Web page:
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Chuks Udo Okonta
The National Insurance Commission (NAICOM) has said due to its concern for specialised regulators’ training it will be establishing the NAICOM Academy which will not only serve her training needs, but also those of other regulators in the West African sub region.
The Commissioner for Insurance Sunday Thomas, disclosed this today in Lagos at the investiture of the 50th President of the Chartered Insurance Institute of Nigeria (CIIN) Sir, Muftau Oyegunle.
He assured the CIIN that the academy will not compete, but complement the activities of the institute for the benefits of insurance business and insurance profession.
He welcomed Sir. Muftau Oyegunle, on board as the President and Chairman in Council of the Institute, stressing that Sir Oyegunle, is one of the visible practitioners and committed elders in the industry.
“He is indeed, an insurance practitioner of high repute. Oyegunle has had a long history with the Institute, working with different presidents at different times as member of the Council.
“We expect that as you receive the mantle of leadership which symbolises power and authority in determining standard and practice of our profession, you will bring the experience garnered over the years to bear in the discharge of your new responsibility,” he said.
Thomas said the Commission is committed to development of insurance across all strata and would continue to do more to ensure inclusive development of insurance, adding that it is no longer news that the Commission is committing huge resources to actuarial development in the country in collaboration with the institute through the College of Insurance and Financial Management.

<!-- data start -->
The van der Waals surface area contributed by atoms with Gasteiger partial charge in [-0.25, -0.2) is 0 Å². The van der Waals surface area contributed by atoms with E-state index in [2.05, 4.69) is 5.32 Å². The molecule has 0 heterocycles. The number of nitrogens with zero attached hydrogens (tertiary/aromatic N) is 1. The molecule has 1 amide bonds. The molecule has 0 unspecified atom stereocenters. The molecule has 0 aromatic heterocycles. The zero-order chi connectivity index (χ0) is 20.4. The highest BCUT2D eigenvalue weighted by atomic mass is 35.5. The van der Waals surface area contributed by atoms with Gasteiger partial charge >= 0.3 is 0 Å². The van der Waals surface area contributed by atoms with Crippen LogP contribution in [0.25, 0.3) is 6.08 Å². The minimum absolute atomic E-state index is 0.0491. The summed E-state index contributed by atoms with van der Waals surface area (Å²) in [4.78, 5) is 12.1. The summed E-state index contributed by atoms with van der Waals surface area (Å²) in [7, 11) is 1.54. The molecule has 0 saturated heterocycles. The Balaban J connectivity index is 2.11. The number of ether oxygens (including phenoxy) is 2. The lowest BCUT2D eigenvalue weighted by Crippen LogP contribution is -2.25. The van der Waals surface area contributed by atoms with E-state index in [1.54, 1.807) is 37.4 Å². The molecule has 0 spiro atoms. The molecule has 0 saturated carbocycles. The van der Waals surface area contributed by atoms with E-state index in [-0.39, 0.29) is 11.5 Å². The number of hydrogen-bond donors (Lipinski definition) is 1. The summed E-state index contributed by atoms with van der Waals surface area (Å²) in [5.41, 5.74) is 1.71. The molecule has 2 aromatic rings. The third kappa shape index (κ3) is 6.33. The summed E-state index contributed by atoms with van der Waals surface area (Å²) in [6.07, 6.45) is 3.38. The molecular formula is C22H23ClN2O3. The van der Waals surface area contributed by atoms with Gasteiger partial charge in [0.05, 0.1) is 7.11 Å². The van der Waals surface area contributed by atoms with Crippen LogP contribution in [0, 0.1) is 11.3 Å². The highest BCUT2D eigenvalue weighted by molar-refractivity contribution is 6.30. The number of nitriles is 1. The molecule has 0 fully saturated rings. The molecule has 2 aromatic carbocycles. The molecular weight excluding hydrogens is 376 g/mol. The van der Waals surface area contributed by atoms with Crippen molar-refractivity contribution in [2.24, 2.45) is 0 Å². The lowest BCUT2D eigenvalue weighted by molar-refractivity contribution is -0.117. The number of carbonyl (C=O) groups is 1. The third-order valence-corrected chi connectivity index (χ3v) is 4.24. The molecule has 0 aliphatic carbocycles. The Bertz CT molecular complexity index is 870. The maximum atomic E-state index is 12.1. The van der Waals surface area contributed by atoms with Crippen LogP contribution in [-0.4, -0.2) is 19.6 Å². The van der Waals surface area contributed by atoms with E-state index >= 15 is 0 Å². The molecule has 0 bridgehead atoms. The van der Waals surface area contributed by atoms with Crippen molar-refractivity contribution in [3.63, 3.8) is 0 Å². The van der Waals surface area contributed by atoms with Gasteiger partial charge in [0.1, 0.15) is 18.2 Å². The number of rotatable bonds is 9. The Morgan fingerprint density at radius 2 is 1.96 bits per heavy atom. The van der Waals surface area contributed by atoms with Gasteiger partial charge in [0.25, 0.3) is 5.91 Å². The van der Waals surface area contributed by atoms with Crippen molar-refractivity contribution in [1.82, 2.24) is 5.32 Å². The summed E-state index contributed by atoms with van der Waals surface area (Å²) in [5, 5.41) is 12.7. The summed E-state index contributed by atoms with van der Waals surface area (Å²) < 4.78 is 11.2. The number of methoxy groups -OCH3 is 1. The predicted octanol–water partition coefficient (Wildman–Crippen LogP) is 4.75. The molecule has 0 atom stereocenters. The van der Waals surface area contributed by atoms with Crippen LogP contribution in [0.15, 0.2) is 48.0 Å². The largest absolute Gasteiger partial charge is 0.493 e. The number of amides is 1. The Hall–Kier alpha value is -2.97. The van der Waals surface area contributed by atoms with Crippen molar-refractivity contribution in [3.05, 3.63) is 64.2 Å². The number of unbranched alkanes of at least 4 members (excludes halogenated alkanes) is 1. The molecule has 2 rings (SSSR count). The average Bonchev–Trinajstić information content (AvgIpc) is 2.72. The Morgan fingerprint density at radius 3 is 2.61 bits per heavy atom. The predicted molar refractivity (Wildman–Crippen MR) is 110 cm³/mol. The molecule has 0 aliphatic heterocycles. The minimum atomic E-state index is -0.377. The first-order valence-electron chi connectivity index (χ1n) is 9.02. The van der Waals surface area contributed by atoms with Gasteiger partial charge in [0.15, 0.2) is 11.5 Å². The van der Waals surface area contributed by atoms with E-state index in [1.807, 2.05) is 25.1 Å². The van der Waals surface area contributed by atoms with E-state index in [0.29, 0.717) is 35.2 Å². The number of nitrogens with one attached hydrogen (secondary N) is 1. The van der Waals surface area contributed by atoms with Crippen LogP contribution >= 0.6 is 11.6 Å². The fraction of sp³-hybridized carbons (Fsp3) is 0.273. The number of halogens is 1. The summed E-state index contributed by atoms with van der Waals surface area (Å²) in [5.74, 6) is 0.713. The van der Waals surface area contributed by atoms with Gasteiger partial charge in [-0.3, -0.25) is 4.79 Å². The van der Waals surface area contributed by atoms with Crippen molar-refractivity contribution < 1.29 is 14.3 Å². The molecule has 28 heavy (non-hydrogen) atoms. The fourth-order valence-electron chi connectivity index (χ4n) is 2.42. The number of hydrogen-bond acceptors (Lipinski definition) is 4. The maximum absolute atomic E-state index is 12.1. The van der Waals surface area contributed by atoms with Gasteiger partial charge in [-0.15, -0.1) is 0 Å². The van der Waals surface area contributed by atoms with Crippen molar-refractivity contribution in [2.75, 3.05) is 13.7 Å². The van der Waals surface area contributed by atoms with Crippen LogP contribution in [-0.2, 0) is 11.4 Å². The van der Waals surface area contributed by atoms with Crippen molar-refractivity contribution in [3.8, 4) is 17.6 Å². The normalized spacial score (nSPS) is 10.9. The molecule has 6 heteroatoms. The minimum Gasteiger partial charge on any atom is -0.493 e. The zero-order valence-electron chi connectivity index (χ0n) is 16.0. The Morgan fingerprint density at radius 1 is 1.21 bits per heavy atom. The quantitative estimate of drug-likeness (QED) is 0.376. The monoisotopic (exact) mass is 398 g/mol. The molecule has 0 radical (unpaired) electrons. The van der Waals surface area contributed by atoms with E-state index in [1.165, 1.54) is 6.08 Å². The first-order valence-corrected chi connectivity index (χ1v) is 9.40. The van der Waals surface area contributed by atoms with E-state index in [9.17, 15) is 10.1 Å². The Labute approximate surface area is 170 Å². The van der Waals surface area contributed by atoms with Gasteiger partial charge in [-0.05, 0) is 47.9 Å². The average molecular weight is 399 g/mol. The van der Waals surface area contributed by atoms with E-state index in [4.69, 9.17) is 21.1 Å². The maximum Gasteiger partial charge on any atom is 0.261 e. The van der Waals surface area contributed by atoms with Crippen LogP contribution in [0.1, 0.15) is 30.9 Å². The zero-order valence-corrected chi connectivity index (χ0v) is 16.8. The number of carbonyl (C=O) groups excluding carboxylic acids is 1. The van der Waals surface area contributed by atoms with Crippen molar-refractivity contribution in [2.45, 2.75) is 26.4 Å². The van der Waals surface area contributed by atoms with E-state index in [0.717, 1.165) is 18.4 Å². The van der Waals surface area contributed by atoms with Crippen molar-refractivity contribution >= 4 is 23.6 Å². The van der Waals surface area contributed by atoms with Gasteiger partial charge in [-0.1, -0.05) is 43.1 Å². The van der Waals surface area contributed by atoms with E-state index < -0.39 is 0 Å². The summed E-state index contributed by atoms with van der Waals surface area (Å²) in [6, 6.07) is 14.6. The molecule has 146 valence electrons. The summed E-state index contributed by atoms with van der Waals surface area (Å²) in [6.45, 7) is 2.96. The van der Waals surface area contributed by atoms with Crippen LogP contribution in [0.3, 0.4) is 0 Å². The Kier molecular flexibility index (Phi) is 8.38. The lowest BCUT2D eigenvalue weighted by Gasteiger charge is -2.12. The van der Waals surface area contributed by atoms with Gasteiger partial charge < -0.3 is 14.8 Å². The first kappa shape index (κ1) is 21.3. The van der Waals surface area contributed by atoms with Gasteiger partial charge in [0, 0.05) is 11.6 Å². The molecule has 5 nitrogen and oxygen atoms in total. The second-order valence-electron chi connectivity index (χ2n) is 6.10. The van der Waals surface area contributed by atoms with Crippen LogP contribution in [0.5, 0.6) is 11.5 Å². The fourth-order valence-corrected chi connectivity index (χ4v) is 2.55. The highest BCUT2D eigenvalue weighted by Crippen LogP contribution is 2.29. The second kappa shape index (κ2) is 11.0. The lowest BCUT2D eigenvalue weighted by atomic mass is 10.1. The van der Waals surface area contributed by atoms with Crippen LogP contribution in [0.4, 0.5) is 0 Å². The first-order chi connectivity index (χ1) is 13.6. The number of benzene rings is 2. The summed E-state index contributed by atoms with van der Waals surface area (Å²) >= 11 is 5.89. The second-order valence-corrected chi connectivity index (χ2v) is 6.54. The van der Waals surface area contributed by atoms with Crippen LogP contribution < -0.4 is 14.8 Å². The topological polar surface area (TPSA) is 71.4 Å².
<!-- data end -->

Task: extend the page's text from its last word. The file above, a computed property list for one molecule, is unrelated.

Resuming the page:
“Let me assure the incoming President and his team that the Commission will continue to collaborate and support the Institute where possible, for the attainment of quality education, training and improved ethical behaviour of practitioners,” he added.
He urged the Institute to embrace technology as one of its key drivers for development, adding that the Institute should be prepared to digitalize its processes, procedures and systems in order to make its operations seamless and real time. “As a professional Institute, your communication and engagement with your stakeholders cannot be encumbered by disruption to physical interactions.
“I want to challenge the new leadership of the institute to make this a priority in its agenda. Of course, training and deliberate exposure of existing members of the institute to new technology would also go a long way in reshaping their perspectives,” he said.
According to him, public perception of insurance business still remains very low largely due to the unacceptable professional conduct of very few of CIIN members. The Institute, he said has a pivotal role to play in rebranding and reshaping the ethical behaviour of members to ensure that every member is a true representative of the core values the insurance profession stands for.